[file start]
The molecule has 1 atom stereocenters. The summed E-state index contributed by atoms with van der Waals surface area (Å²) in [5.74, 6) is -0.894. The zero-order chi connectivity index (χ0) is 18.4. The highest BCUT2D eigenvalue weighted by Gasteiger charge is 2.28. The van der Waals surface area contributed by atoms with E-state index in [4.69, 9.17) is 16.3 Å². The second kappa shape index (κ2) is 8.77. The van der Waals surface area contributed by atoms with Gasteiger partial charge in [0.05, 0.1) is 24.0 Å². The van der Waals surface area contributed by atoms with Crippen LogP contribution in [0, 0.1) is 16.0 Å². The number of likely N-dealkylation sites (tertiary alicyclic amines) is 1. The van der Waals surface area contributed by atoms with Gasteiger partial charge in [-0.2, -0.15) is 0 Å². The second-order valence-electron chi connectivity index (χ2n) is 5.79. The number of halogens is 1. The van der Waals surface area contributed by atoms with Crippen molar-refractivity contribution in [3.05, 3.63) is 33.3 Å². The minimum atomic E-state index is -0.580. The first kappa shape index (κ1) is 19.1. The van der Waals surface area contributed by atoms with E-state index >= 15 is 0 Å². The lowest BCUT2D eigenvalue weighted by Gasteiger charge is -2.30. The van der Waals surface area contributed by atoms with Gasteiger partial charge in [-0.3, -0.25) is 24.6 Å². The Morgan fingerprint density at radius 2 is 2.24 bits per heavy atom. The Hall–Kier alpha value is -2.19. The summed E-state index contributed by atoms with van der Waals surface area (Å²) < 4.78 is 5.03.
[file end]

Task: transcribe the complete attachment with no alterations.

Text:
The molecule has 1 atom stereocenters. The summed E-state index contributed by atoms with van der Waals surface area (Å²) in [5.74, 6) is -0.894. The zero-order chi connectivity index (χ0) is 18.4. The highest BCUT2D eigenvalue weighted by Gasteiger charge is 2.28. The van der Waals surface area contributed by atoms with E-state index in [4.69, 9.17) is 16.3 Å². The second kappa shape index (κ2) is 8.77. The van der Waals surface area contributed by atoms with Gasteiger partial charge in [0.05, 0.1) is 24.0 Å². The van der Waals surface area contributed by atoms with Crippen LogP contribution in [0, 0.1) is 16.0 Å². The number of likely N-dealkylation sites (tertiary alicyclic amines) is 1. The van der Waals surface area contributed by atoms with Gasteiger partial charge in [-0.2, -0.15) is 0 Å². The second-order valence-electron chi connectivity index (χ2n) is 5.79. The number of halogens is 1. The van der Waals surface area contributed by atoms with Crippen molar-refractivity contribution in [3.05, 3.63) is 33.3 Å². The minimum atomic E-state index is -0.580. The first kappa shape index (κ1) is 19.1. The van der Waals surface area contributed by atoms with E-state index >= 15 is 0 Å². The lowest BCUT2D eigenvalue weighted by Gasteiger charge is -2.30. The van der Waals surface area contributed by atoms with Gasteiger partial charge in [-0.3, -0.25) is 24.6 Å². The Morgan fingerprint density at radius 2 is 2.24 bits per heavy atom. The Hall–Kier alpha value is -2.19. The summed E-state index contributed by atoms with van der Waals surface area (Å²) < 4.78 is 5.03.